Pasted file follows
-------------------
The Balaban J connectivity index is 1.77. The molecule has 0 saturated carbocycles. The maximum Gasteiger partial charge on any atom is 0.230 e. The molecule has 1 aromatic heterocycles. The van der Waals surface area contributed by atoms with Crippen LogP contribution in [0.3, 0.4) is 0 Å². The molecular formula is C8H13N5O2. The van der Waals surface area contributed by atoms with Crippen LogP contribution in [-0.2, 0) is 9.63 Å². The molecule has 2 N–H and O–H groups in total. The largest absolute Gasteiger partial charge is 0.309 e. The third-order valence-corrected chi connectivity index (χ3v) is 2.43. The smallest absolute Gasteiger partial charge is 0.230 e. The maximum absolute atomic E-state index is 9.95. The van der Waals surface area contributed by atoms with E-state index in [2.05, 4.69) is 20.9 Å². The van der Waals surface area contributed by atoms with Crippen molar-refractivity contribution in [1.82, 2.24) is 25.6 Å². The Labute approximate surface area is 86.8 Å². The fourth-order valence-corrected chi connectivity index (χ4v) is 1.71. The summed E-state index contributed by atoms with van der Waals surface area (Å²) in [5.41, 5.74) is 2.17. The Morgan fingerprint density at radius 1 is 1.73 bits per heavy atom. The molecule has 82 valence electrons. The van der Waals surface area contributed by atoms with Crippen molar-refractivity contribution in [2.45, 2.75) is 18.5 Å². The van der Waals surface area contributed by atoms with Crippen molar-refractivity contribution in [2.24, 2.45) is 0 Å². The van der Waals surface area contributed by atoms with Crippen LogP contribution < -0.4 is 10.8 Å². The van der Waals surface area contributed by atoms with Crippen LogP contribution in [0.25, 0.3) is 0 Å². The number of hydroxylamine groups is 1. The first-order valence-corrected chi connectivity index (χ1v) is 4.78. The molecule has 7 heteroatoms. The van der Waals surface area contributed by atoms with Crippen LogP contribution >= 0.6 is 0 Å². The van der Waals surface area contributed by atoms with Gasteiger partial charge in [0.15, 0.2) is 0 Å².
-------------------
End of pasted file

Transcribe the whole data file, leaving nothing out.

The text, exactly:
The Balaban J connectivity index is 1.77. The molecule has 0 saturated carbocycles. The maximum Gasteiger partial charge on any atom is 0.230 e. The molecule has 1 aromatic heterocycles. The van der Waals surface area contributed by atoms with Crippen LogP contribution in [0.3, 0.4) is 0 Å². The molecular formula is C8H13N5O2. The van der Waals surface area contributed by atoms with Crippen LogP contribution in [-0.2, 0) is 9.63 Å². The molecule has 2 N–H and O–H groups in total. The largest absolute Gasteiger partial charge is 0.309 e. The third-order valence-corrected chi connectivity index (χ3v) is 2.43. The smallest absolute Gasteiger partial charge is 0.230 e. The maximum absolute atomic E-state index is 9.95. The van der Waals surface area contributed by atoms with E-state index in [2.05, 4.69) is 20.9 Å². The van der Waals surface area contributed by atoms with Crippen molar-refractivity contribution in [1.82, 2.24) is 25.6 Å². The Labute approximate surface area is 86.8 Å². The fourth-order valence-corrected chi connectivity index (χ4v) is 1.71. The summed E-state index contributed by atoms with van der Waals surface area (Å²) in [5.41, 5.74) is 2.17. The Morgan fingerprint density at radius 1 is 1.73 bits per heavy atom. The molecule has 82 valence electrons. The van der Waals surface area contributed by atoms with Crippen molar-refractivity contribution in [2.45, 2.75) is 18.5 Å². The van der Waals surface area contributed by atoms with Crippen molar-refractivity contribution in [2.24, 2.45) is 0 Å². The van der Waals surface area contributed by atoms with Crippen LogP contribution < -0.4 is 10.8 Å². The van der Waals surface area contributed by atoms with Crippen LogP contribution in [0.25, 0.3) is 0 Å². The number of hydroxylamine groups is 1. The first-order valence-corrected chi connectivity index (χ1v) is 4.78. The molecule has 7 heteroatoms. The van der Waals surface area contributed by atoms with Crippen LogP contribution >= 0.6 is 0 Å². The van der Waals surface area contributed by atoms with Gasteiger partial charge in [0.15, 0.2) is 0 Å².